Oh, life. You know, we're all getting older and all that. Some of us are getting older faster than others. I had an appointment this week with a vein specialist. Yes, you read that right. This twenty-seven year old is getting surgery in December and January on her VARICOSE VEINS that are not working properly. I am still planning to run my 5k next weekend, but not holding myself to any speed goals this time. Good thing I ran out on Tuesday and got a new tattoo, or the surgery news would have had me spiraling into a deeper circle of early-life-crisis. I recommend impulsiveness to all mothers as a legitimate form of therapy, by the way. I don't care what this rather large tattoo on the inside of my left forearm is going to look like at 80. Right now it makes me smile, run a little faster, and feel a little younger. Worth every penny.
Isaac, too, is growing up. Just tonight he chose one of the Shel Silverstein books on his shelf for bedtime for the first time. He didn't care that they weren't filled with colorful pictures, the poems cracked him up. He also informed me that he is officially done playing with his toy kitchen. This is not news to me, since it's been months since he's touched it, but it just drove home his new level of boyhood.
Likewise, I had a phone interview with the school psychologist yesterday for the autism part of Isaac's re-evaluation. It felt good to be able to say, "Oh, that used to be a problem, but not so much anymore" so many times. It also made me laugh when she told me that Isaac said he didn't have any friends and didn't want any. I know what that was about. She pulled him out of class, out of his routine, and he was searching for the quickest answer to get him back to where he was "supposed" to be. I'm sure he was grumpy about it, too. The truth is, Isaac has friends. In fact, he even made a valentine for a girl in his class on the first day of track out break. He wrote, "I love you, Joy" on it all by himself and cut it out into a rough heart-shape. He brought it to her on Tuesday, along with some Space Angry Bird drawings for his teacher. He learned how to spell and call me a b-o-o-b from a boy in his class. Although I wasn't impressed at the time, I realize that all this is NORMAL and I'm grateful for that. Now I just have to find the motivation to sit down and fill out the SAT sized packet for the rest of his evaluation. You would think I was applying for citizenship by the size of this color in the dot test. Ah, more wine, please.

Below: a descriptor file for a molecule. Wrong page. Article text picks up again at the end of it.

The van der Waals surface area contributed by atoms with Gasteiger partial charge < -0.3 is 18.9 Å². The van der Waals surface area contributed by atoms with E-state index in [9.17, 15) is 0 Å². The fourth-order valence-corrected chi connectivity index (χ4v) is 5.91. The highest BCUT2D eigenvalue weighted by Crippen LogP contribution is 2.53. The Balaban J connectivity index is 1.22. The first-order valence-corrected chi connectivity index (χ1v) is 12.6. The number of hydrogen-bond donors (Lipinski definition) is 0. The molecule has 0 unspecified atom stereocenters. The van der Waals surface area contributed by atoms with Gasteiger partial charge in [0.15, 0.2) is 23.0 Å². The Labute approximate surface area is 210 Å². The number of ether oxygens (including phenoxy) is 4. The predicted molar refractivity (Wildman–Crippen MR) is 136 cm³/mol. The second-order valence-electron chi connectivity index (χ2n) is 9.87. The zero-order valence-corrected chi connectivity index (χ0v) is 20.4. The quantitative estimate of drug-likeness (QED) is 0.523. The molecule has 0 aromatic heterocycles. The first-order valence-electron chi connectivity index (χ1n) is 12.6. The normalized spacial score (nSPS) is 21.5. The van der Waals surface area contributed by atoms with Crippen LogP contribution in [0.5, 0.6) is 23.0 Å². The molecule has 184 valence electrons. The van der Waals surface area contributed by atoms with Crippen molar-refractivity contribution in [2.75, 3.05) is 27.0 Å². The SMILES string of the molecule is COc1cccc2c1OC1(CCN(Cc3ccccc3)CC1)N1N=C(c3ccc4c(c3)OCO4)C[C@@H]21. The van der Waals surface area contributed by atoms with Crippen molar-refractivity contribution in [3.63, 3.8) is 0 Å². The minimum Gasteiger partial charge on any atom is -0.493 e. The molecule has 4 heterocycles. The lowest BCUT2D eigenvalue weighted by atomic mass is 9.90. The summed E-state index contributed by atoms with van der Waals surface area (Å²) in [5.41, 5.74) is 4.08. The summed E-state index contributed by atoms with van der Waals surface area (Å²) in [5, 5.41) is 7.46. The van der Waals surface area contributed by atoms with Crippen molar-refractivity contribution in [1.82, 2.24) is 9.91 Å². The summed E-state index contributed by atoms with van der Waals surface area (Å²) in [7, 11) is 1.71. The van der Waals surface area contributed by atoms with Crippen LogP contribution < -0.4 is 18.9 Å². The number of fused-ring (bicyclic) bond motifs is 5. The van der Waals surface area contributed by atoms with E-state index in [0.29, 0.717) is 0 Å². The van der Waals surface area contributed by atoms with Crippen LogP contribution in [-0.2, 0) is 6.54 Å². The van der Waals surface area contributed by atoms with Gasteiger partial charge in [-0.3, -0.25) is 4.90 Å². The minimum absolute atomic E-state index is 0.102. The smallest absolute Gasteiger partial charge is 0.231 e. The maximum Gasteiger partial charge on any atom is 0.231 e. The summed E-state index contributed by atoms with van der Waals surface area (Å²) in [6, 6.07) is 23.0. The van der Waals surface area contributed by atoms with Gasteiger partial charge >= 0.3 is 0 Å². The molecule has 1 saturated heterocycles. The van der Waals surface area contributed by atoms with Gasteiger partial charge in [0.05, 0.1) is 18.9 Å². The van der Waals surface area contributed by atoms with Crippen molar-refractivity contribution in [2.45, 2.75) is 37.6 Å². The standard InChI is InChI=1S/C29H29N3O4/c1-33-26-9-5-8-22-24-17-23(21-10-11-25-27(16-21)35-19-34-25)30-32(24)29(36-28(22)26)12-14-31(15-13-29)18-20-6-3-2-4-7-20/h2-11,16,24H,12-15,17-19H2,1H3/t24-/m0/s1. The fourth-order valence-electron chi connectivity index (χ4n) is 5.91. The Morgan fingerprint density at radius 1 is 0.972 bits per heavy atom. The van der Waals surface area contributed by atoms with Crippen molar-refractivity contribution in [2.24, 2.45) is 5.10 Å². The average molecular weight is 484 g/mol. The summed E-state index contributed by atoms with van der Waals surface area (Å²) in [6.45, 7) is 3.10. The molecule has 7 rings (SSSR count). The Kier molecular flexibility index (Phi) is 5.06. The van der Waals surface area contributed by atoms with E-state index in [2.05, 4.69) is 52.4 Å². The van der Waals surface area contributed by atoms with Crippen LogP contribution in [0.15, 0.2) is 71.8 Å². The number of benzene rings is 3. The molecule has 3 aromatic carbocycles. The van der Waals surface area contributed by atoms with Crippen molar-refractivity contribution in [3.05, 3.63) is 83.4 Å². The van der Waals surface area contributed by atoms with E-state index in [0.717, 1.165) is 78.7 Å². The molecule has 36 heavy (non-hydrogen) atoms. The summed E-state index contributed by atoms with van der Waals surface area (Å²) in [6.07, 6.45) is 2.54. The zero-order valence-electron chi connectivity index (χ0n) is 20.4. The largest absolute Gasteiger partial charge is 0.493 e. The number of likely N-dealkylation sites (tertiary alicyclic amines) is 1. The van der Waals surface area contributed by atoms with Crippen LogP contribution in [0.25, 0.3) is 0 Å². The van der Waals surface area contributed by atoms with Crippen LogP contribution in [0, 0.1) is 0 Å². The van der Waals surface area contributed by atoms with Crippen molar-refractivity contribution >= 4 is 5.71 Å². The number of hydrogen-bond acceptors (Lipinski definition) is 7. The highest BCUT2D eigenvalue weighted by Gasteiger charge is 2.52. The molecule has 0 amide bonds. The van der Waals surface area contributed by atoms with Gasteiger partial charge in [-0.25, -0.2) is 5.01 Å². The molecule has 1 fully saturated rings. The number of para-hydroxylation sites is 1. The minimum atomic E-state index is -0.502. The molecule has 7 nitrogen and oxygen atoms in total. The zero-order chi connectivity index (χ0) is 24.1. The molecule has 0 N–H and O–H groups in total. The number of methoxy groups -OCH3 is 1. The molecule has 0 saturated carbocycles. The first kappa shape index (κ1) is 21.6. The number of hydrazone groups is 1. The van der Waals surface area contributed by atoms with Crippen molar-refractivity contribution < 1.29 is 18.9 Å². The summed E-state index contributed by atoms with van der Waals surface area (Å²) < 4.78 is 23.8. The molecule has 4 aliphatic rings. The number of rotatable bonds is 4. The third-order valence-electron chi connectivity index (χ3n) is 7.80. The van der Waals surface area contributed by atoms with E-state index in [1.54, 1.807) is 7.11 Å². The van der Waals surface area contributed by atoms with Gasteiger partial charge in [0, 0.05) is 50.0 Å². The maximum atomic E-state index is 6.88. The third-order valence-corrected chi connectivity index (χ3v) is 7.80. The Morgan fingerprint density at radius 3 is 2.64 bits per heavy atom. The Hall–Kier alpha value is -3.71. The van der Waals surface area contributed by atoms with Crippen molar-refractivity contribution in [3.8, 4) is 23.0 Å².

Part of me doesn't care if his diagnosis changes from PDD-NOS to Aspergers. Or if he gets labeled as having ADD while trying to function in a busy classroom of 20 kids. We will keep doing what we're doing either way. Trucking on, being surprised, being proud, and most of all, being absolutely in love with this little boy.